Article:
The thing that really impressed me about Urs and how he approached the project was the surprising degree of open-mindedness, especially for someone who not only doesn’t really shoot events/festivals, but also doesn’t listen to dance music, let alone something as intense as hardstyle and hardcore. Urs admitted his preferred kind of music was progressive rock, names like Black Sabbath, and that he wasn’t really into hard dance. For someone so outside their comfort zone, it honestly amazed me how quickly he understood his subjects. He described Defqon.1 and the larger rave scene as ‘extreme entertainment’ and ‘extreme escapism’, that despite it’s theatrical nature, was still a genuine culture. We discussed briefly the negative stereotypes of dance music and it’s followers, how those on the outside would never understand the fact it was more than just music to so many people. Yet in all honesty, Urs was on the outside, was a stranger to Defqon.1 and it’s denizens, and yet almost immediately seemed to understand, to just get it.
It was that open minded approach, that thirst to work outside his comfort zone, that I think in part gave Urs his success with this project. Not everyone is capable (or willing) of deliberately placing themselves in such a wildly unfamiliar environment and still sharing their experience in an objective manner. Urs described Defqon.1 as ‘explosive’ and ‘messy’, and this carries through to his work, there’s something about his photos that make Defqon look alluring, like a post-apocalyptic carnival.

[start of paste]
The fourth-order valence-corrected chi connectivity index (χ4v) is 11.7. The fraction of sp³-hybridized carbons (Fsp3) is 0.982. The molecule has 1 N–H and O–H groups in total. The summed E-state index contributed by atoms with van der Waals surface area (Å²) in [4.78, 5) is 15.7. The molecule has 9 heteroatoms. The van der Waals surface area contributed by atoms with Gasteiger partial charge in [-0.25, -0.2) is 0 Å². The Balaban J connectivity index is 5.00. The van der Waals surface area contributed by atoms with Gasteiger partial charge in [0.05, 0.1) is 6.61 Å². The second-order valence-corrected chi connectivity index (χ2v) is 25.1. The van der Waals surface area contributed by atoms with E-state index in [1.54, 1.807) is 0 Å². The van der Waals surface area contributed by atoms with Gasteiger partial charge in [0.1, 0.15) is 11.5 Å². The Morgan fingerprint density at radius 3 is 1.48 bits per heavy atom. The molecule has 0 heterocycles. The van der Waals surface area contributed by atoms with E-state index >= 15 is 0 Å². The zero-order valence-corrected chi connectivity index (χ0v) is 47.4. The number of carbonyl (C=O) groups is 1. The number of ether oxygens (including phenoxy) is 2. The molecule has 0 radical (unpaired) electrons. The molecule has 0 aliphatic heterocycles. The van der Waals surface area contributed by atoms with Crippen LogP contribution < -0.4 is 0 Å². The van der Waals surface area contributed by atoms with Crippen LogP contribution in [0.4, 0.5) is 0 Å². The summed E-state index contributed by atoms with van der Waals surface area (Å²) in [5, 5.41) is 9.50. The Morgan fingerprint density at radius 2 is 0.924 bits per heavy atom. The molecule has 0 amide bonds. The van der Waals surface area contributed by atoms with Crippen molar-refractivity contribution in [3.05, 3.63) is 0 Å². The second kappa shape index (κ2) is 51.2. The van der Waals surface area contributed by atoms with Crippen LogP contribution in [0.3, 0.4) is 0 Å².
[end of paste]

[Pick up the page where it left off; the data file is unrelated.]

“The Necessity for Excess” was born of Urs Buhlman’s desire to work outside his comfort zone, to learn and to improvise. Suitably named and true to the beautiful chaos that is all things rave, it succeeds in such an unexpected manner. As a raver and defqon punter myself, I thought the idea of an exhibition dedicated to my scene was strange initially. I couldn’t reconcile the idea of the gritty, chaotic whirlwind of colour and sound that is Defqon with a cultured, refined perusal of it’s denizens. I was a little worried, nervous even, that the culture that helped create the person I am today would be picked apart and judged by disdaining strangers who didn’t understand any of us.
My fears were thankfully unfounded. From the photographs themselves to the way Urs described his experiences at the festival during his speech, it’s clear that “The Necessity for Excess” does not offer it’s subjects up as artistic sacrificial lambs, but rather grants it’s viewers a very unique and fascinating perspective on what could be arguably described as one of the world’s most misunderstood subcultures. Urs recognised the excess, the less than perfect nature of the festival’s punters, but still did not judge. He asked himself and those at his exhibition the very valid question “What is normal anyhow?”.
For those who want to experience Urs Buhlman’s exhibition for themselves, it will be running until the 31st of July at Sunstudios in Alexandria. Visiting hours are from 8am-6pm Monday to Friday, and 8am-4pm Saturday and Sunday. To view the entire collection online, simply click here.
Special thanks to Urs Buhlman for kindly answering all my questions and Josie King for sending through images for press use.